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How to Light Artwork

 

How to Light Artwork

When you find a painting that you love, and especially when you spend money to get it custom made, you want to really show your new piece of work off! One easy way to elicit ooohs and ahhhs is through putting the proper lighting on your artwork.

Here are 10 tips to get your piece looking gallery-perfect:

  1. Oil paintings are often more difficult to light than water color or acrylics works. This is because of the texture of the work and the glossy coat. Don't put a light directly on the painting. Instead use a broad based light source.

  2. Don't rely on natural light. UV rays can actually damage paintings.

  3. Beware of heat damage! Make sure the light source is not so close to the painting that it is heating it, which could cause the work to warp. You can easily check this by feeling with your hand if the painting or light source feels too warm.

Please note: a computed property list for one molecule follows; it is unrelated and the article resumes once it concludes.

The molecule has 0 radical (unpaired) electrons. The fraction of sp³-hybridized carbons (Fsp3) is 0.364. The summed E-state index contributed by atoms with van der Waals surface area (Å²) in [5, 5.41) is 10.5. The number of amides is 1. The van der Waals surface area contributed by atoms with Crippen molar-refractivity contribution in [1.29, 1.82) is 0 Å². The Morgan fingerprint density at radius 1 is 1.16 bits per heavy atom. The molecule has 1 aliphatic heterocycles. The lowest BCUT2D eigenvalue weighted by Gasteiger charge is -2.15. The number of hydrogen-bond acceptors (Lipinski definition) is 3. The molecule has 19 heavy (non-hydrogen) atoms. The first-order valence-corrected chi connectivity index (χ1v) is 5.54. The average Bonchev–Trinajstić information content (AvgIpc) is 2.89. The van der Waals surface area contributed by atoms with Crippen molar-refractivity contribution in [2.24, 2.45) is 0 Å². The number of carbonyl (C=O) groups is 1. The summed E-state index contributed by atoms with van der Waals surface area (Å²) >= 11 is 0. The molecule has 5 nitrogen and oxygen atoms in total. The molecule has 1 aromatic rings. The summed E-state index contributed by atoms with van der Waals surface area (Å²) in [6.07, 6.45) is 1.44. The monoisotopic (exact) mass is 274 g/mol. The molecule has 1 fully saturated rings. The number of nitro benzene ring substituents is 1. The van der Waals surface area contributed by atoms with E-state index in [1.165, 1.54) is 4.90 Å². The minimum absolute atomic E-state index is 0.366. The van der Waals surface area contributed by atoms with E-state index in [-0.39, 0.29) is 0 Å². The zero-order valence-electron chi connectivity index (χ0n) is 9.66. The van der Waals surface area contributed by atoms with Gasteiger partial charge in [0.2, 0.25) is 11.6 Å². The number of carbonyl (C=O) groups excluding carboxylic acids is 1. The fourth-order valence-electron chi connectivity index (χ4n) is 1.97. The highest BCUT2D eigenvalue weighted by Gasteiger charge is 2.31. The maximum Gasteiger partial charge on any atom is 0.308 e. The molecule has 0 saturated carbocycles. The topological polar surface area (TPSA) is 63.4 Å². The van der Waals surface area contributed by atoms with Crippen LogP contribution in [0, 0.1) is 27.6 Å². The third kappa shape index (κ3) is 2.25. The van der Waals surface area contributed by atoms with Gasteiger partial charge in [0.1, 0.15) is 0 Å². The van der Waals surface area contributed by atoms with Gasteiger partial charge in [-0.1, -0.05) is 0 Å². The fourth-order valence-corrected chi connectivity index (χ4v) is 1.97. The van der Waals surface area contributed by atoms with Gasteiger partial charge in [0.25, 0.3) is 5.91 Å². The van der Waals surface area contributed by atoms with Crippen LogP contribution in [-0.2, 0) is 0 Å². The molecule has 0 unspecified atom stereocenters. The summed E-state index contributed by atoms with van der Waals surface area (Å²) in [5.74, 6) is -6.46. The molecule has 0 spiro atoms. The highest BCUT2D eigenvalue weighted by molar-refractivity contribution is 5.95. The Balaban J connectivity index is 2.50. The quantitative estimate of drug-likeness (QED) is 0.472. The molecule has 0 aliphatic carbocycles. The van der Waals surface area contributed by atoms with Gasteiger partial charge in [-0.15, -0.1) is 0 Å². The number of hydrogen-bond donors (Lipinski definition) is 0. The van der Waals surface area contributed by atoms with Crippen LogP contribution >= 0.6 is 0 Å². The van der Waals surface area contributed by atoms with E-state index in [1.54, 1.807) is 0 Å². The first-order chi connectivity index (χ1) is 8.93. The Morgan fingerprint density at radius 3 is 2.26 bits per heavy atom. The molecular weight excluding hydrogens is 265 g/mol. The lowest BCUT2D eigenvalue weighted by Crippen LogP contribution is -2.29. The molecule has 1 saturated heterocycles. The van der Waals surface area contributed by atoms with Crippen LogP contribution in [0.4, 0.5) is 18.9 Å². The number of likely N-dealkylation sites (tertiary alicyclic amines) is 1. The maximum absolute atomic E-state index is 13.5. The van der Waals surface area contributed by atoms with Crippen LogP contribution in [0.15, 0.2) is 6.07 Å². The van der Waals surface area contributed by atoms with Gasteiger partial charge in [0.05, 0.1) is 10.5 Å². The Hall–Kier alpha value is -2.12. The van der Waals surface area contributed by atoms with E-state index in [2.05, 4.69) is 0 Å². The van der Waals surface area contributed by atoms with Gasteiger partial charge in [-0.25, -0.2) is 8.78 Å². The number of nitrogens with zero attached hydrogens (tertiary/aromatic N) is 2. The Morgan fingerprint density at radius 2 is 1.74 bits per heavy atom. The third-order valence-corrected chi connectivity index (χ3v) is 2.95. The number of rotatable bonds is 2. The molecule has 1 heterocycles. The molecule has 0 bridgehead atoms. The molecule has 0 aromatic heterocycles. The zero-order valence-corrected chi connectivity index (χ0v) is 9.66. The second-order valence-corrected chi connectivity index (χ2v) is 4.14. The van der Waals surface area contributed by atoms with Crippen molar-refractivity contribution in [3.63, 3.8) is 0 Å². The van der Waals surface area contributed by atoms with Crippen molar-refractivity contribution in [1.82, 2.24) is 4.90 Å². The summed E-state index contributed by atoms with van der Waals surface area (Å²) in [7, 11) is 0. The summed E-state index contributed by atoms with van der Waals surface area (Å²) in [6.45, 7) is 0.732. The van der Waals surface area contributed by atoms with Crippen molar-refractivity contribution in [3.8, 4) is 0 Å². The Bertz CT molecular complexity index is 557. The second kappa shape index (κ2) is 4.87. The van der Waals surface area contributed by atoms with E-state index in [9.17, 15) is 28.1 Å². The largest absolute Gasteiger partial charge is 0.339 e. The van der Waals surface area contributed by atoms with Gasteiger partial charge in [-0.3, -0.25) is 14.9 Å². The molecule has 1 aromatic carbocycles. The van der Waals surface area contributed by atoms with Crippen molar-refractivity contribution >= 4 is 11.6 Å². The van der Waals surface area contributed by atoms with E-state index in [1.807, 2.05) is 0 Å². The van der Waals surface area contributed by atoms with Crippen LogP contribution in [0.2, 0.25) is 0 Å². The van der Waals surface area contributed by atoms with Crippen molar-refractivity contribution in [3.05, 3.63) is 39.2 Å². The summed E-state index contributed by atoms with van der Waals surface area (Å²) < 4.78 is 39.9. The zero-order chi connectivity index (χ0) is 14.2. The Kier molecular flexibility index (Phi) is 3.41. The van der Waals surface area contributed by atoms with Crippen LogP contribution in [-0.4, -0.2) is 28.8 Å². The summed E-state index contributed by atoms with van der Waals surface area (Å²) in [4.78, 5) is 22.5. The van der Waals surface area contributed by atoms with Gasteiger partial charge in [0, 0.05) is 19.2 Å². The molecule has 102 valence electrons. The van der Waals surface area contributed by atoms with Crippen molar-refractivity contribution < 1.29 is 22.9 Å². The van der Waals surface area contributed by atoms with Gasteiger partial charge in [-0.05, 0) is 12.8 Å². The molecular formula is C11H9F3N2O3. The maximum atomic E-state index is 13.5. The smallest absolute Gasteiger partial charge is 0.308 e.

4. Halogen lights, while hot, are a recommend choice for lighting artwork. They are a bright source of light and as a bright white light source, won't case their own colorings.

  5. Incandescent lights will cast their own coloring, which is warm and yellow. This actually works with many palettes like blue greens and yellows and reds

  6. But a mix of both Halogen and Incandescent often produce the best effect

  7. Avoid colored lights. Unless the artist has recommended it, this will change what the art is supposed to look like.

  8. Floor lights, recessed lights, mantel lights. All of these work, really it's about what you prefer, aesthetically.

  9. But picture lights should really only be used on heavy frames, which can hold them both aesthetically and physically!

  10. A 30 degree angle on the light will help with glare.

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